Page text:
All national leaders and their advisers know this. Indeed, these harsh realities are taught in university courses on international relations and international political economy. But leaders must use the language of grand abstraction, with ideas like peace and justice and freedom, to justify the use of violence. They know that largely cowed or opportunistic academics will not openly criticise, and they know that the sensation-centric mass media will not ask too many questions. And so in the end, innocents, like the people of Iraq, will suffer.

In the final analysis the men, women and children of Iraq are sacrificial victims, ordained in this role by hard-headed men in Washington, London, Madrid and Canberra mulling over maps. Their fault is to be ruled over by a regime that does not agree with the new order demanded by the global hyperpower. But their sacrifice may well be in vain. Their experience of fear, injury and death may be just the prelude to much more suffering around the world as other "rogue" states are brought into line.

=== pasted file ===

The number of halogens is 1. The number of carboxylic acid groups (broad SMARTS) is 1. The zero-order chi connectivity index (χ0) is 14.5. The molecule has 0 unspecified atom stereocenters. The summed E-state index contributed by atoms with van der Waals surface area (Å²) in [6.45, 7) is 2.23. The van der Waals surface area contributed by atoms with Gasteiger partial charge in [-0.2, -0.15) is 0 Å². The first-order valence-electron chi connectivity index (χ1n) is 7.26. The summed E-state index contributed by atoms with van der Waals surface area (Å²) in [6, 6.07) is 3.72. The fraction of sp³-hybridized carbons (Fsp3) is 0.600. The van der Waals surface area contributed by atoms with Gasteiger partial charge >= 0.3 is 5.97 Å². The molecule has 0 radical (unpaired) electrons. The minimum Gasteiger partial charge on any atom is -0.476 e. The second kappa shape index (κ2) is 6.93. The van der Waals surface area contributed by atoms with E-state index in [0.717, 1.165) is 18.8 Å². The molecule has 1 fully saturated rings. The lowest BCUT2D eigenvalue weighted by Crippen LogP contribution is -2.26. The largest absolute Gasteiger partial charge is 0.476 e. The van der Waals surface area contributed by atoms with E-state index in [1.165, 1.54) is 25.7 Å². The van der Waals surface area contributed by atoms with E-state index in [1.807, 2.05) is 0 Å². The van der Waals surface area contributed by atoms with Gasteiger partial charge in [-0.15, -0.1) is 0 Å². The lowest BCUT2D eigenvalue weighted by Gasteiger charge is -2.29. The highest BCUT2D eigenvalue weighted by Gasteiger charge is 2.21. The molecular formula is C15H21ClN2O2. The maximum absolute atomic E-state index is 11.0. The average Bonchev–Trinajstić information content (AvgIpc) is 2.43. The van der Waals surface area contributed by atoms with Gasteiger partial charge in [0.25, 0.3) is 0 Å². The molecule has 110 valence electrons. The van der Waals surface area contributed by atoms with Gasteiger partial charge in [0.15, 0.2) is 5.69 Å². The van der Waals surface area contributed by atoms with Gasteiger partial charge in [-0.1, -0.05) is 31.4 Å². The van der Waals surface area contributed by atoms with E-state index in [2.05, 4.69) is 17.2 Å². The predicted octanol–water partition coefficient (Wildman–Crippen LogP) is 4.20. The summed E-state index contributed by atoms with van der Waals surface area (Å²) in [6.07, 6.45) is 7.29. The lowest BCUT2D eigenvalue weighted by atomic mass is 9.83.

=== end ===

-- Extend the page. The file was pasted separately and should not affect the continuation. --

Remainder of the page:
Or it may be, along with the casualties of the coalition forces, the example that forces a rethink of the whole trajectory of US policy and global development. Americans themselves are very uncomfortable about the whole thing because it weakens the very social and political basis of their revered republic. The price of supposed safety from terrorism is evidently the very freedoms that Americans claim make their nation so great. Americans will hopefully rethink their support for the Bush doctrine, and join the growing international opinion that it is just too risky. They can then choose a path that optimises the capacity of the hyperpower to initiate the establishment of a genuinely representative, democratic and stable new world order.

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About the Author

Dr Peter McMahon has worked in a number of jobs including in politics at local, state and federal level. He has also taught Australian studies, politics and political economy at university level, and until recently he taught sustainable development at Murdoch University. He has been published in various newspapers, journals and magazines in Australia and has written a short history of economic development and sustainability in Western Australia. His book Global Control: Information Technology and Globalisation was published in the UK in 2002. He is now an independent researcher and writer on issues related to global change.